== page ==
I listen to the radio a lot on my way to and from work — public radio mostly, where the topic of healthcare reform has been a hot item of late.
I’ve heard an endless parade of different viewpoints on the matter, from legislators, doctors and policy wonks of all stripes. But there’s one radio moment that keeps repeating itself like a bad case of déja vu, and it is driving me crazy.
It goes something like this:
Host: So, Mr. or Ms. Healthcare Expert, in the big debate about how to hold down healthcare costs, we’re hearing a lot about chronic disease and the importance of prevention. What does prevention involve, exactly, and what role does it play in resolving this crisis?
Expert: Preventive medicine is very important and it has to be a part of any meaningful attempt to control costs. (Expert then launches into a whole spiel on regular exams and screenings, early intervention, vaccinations, flu shots, blah blah blah.)
Host: Thanks for that explanation, Mr. Expert. We’ve got Informed Caller from Anycity, USA, on the line with a question. Go ahead, Informed.
Caller: I get what your expert is saying, but given that most chronic diseases are lifestyle related, don’t we also need to focus on educating people about the dangers of the Standard American Diet and being too sedentary? Don’t we need to put some policy and public-education emphasis on actually changing people’s behavior, providing incentives, and helping them take some responsibility for keeping themselves healthy?
Expert: The caller makes a good point. Of course we want to see people eating better and exercising more, but getting people to change their behavior is really difficult. Americans want to be free to eat what they please and do what they like, and most doctors don’t really feel it’s their place to interfere with their patients’ personal choices.
Host: Indeed. Well moving on, Mr. Expert, let’s talk a little about the pros and cons of this single-payer system that everyone’s talking about . . .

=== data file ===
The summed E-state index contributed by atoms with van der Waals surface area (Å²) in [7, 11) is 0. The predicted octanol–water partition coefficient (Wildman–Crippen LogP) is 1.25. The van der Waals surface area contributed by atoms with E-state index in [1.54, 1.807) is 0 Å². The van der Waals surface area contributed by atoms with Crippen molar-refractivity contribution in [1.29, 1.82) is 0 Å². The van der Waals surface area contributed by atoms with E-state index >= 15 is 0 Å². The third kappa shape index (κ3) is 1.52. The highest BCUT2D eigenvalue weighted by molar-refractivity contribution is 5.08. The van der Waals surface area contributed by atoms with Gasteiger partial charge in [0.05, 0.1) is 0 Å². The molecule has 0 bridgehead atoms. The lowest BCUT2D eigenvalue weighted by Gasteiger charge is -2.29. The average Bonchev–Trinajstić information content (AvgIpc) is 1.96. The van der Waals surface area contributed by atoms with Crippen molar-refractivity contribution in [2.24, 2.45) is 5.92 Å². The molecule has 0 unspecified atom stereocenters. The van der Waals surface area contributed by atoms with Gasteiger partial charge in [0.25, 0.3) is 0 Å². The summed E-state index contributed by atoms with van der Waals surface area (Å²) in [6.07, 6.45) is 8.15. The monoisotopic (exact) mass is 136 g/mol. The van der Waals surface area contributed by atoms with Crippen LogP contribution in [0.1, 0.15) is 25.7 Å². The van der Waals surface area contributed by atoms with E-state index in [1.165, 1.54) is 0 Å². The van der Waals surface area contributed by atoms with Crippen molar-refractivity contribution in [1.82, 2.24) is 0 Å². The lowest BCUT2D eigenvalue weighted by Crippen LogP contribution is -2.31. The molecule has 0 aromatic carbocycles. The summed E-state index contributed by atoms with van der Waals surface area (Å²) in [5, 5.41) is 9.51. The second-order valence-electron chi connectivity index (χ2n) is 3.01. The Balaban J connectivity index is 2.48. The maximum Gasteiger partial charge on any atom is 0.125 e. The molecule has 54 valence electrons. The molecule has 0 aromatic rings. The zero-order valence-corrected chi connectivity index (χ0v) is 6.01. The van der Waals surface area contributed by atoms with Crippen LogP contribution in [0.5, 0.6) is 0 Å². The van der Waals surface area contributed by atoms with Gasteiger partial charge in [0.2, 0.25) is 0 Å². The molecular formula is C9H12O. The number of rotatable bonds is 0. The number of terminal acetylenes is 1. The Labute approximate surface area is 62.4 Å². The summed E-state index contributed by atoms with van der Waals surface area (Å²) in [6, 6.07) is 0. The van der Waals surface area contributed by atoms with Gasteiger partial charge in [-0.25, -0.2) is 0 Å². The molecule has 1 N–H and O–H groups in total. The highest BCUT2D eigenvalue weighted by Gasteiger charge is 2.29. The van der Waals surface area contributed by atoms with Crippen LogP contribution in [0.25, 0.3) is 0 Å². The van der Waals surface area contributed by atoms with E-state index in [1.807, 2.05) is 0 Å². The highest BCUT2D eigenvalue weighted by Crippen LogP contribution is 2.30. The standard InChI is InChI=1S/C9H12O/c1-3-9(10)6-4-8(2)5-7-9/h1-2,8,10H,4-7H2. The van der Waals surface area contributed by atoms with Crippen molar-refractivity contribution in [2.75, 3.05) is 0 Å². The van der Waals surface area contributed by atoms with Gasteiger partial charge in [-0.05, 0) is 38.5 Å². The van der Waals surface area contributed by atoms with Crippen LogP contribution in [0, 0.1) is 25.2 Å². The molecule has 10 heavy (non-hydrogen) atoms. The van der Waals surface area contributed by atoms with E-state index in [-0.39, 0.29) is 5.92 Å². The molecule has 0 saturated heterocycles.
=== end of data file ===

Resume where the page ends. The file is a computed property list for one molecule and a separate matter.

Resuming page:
And that’s that. Inside of 30 seconds we’ve gotten an abridged dialogue that pretty well represents the current, conventional thinking in both medicine and government circles. The ultimate 3-trillion-dollar question is posed (and inevitably, in radio at least, it always seems to come from an average-person caller): Don’t we need to start focusing on getting people to change their habits and take more personal responsibility for their health? And then the brief, inevitable answer lands with a thud: Yes, but getting people to change is difficult, so let’s just move on.
At moments like these, it’s all I can do to keep from knocking my head repeatedly on the steering wheel.
“So we’re not doing it because it’s difficult?” I say to myself. “Difficult like winning our independence from Britain, or securing voting rights for women and people of color, or flying to the moon? Difficult in some way that having a huge population suffering miserably from obesity, diabetes and cancer isn’t?”
Seriously, can our so-called experts really believe that convincing a large sector of the population to make changes in the way they eat and exercise will be anywhere near as daunting as continuing to deal with the effects of not doing so?
In an era where calls for personal responsibility are becoming more popular, I, for one, would love to hear our President and elected officials call on Americans to lay off the burgers, sodas, fries, white bread and cheese dip and get out for a morning walk or evening yoga class.
I’d love to hear experts debating what kinds of subsidies, tax deductions, grants, initiatives and education efforts will have the best healthy-choice-supporting effects.
And I’d particularly love to hear an expert on the radio saying, “Yes, the caller is right, and we should really devote another hour or two to talking about this, because until more Americans get the encouragement and education they need to begin living healthier lifestyles, no amount of tinkering with our healthcare system is going to solve the problem.”
While I await that day, I satisfy myself with the evidence of progress — like watching Dr. Mark Hyman, Dr. Mehmet Oz, Dr. Andrew Weil and Dr. Dean Ornish testify before the U.S. Senate Committee on Health, Education, Labor, and Pensions about how supporting healthy lifestyle change must become a top policy priority. You can grab a link to video of that hearing here (just search on “senate hearing”) if you want to see it for yourself.
In the meantime, I hope you’ll enjoy this issue, which we dedicate to motivated health seekers everywhere — and to the many health-supporting things they do quite happily each and every day.